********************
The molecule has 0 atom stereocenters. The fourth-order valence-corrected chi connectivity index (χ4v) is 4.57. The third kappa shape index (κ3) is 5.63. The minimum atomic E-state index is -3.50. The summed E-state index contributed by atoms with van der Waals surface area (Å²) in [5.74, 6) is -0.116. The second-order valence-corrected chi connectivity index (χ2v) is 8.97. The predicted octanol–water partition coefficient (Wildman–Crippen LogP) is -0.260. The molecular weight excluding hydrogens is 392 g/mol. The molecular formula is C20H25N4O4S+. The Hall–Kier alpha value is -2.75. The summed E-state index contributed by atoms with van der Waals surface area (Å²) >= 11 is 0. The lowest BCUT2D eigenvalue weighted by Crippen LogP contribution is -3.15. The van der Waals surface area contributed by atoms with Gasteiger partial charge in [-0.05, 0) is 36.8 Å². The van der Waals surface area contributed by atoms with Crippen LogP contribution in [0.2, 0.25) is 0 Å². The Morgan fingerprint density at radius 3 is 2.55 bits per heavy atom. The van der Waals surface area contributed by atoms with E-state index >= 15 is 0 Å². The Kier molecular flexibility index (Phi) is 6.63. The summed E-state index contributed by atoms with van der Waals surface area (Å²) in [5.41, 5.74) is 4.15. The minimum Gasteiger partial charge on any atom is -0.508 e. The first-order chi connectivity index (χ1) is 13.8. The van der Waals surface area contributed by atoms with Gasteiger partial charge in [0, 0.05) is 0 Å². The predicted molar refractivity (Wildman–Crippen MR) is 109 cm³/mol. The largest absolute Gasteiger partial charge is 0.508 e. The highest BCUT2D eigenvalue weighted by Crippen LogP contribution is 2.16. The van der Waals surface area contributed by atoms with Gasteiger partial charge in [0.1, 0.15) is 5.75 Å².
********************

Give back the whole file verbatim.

The molecule has 0 atom stereocenters. The fourth-order valence-corrected chi connectivity index (χ4v) is 4.57. The third kappa shape index (κ3) is 5.63. The minimum atomic E-state index is -3.50. The summed E-state index contributed by atoms with van der Waals surface area (Å²) in [5.74, 6) is -0.116. The second-order valence-corrected chi connectivity index (χ2v) is 8.97. The predicted octanol–water partition coefficient (Wildman–Crippen LogP) is -0.260. The molecular weight excluding hydrogens is 392 g/mol. The molecular formula is C20H25N4O4S+. The Hall–Kier alpha value is -2.75. The summed E-state index contributed by atoms with van der Waals surface area (Å²) >= 11 is 0. The lowest BCUT2D eigenvalue weighted by Crippen LogP contribution is -3.15. The van der Waals surface area contributed by atoms with Gasteiger partial charge in [-0.05, 0) is 36.8 Å². The van der Waals surface area contributed by atoms with Crippen LogP contribution in [0.2, 0.25) is 0 Å². The Morgan fingerprint density at radius 3 is 2.55 bits per heavy atom. The van der Waals surface area contributed by atoms with E-state index >= 15 is 0 Å². The Kier molecular flexibility index (Phi) is 6.63. The summed E-state index contributed by atoms with van der Waals surface area (Å²) in [5.41, 5.74) is 4.15. The minimum Gasteiger partial charge on any atom is -0.508 e. The first-order chi connectivity index (χ1) is 13.8. The van der Waals surface area contributed by atoms with Gasteiger partial charge in [0, 0.05) is 0 Å². The predicted molar refractivity (Wildman–Crippen MR) is 109 cm³/mol. The largest absolute Gasteiger partial charge is 0.508 e. The highest BCUT2D eigenvalue weighted by Crippen LogP contribution is 2.16. The van der Waals surface area contributed by atoms with Gasteiger partial charge in [0.1, 0.15) is 5.75 Å².